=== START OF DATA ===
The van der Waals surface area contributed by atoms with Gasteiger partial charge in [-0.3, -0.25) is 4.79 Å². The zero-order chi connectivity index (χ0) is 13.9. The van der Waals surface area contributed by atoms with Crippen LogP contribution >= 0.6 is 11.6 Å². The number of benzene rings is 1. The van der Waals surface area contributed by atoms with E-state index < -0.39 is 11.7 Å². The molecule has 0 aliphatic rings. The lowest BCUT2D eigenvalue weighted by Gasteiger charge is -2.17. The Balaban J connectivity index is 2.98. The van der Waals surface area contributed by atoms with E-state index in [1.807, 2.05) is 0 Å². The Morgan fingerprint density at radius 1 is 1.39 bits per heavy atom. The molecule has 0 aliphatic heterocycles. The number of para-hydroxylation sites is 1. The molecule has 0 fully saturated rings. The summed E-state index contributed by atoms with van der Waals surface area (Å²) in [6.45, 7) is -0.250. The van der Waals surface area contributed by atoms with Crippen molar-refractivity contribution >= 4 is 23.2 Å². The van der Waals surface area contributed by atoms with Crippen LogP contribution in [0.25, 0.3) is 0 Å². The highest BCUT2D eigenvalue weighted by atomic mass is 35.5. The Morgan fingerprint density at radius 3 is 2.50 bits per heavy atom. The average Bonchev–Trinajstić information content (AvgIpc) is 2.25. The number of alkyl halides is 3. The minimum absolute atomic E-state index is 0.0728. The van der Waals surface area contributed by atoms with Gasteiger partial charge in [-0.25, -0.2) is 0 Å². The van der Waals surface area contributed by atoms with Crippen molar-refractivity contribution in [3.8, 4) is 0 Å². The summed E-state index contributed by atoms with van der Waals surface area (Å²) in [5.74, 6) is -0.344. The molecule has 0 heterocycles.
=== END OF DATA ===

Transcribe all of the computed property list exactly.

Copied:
The van der Waals surface area contributed by atoms with Gasteiger partial charge in [-0.3, -0.25) is 4.79 Å². The zero-order chi connectivity index (χ0) is 13.9. The van der Waals surface area contributed by atoms with Crippen LogP contribution >= 0.6 is 11.6 Å². The number of benzene rings is 1. The van der Waals surface area contributed by atoms with E-state index < -0.39 is 11.7 Å². The molecule has 0 aliphatic rings. The lowest BCUT2D eigenvalue weighted by Gasteiger charge is -2.17. The Balaban J connectivity index is 2.98. The van der Waals surface area contributed by atoms with E-state index in [1.807, 2.05) is 0 Å². The Morgan fingerprint density at radius 1 is 1.39 bits per heavy atom. The molecule has 0 aliphatic heterocycles. The number of para-hydroxylation sites is 1. The molecule has 0 fully saturated rings. The summed E-state index contributed by atoms with van der Waals surface area (Å²) in [6.45, 7) is -0.250. The van der Waals surface area contributed by atoms with Crippen molar-refractivity contribution >= 4 is 23.2 Å². The van der Waals surface area contributed by atoms with Crippen LogP contribution in [0.25, 0.3) is 0 Å². The highest BCUT2D eigenvalue weighted by atomic mass is 35.5. The Morgan fingerprint density at radius 3 is 2.50 bits per heavy atom. The average Bonchev–Trinajstić information content (AvgIpc) is 2.25. The number of alkyl halides is 3. The minimum absolute atomic E-state index is 0.0728. The van der Waals surface area contributed by atoms with Gasteiger partial charge in [-0.25, -0.2) is 0 Å². The van der Waals surface area contributed by atoms with Crippen molar-refractivity contribution in [3.8, 4) is 0 Å². The summed E-state index contributed by atoms with van der Waals surface area (Å²) in [5.74, 6) is -0.344. The molecule has 0 heterocycles.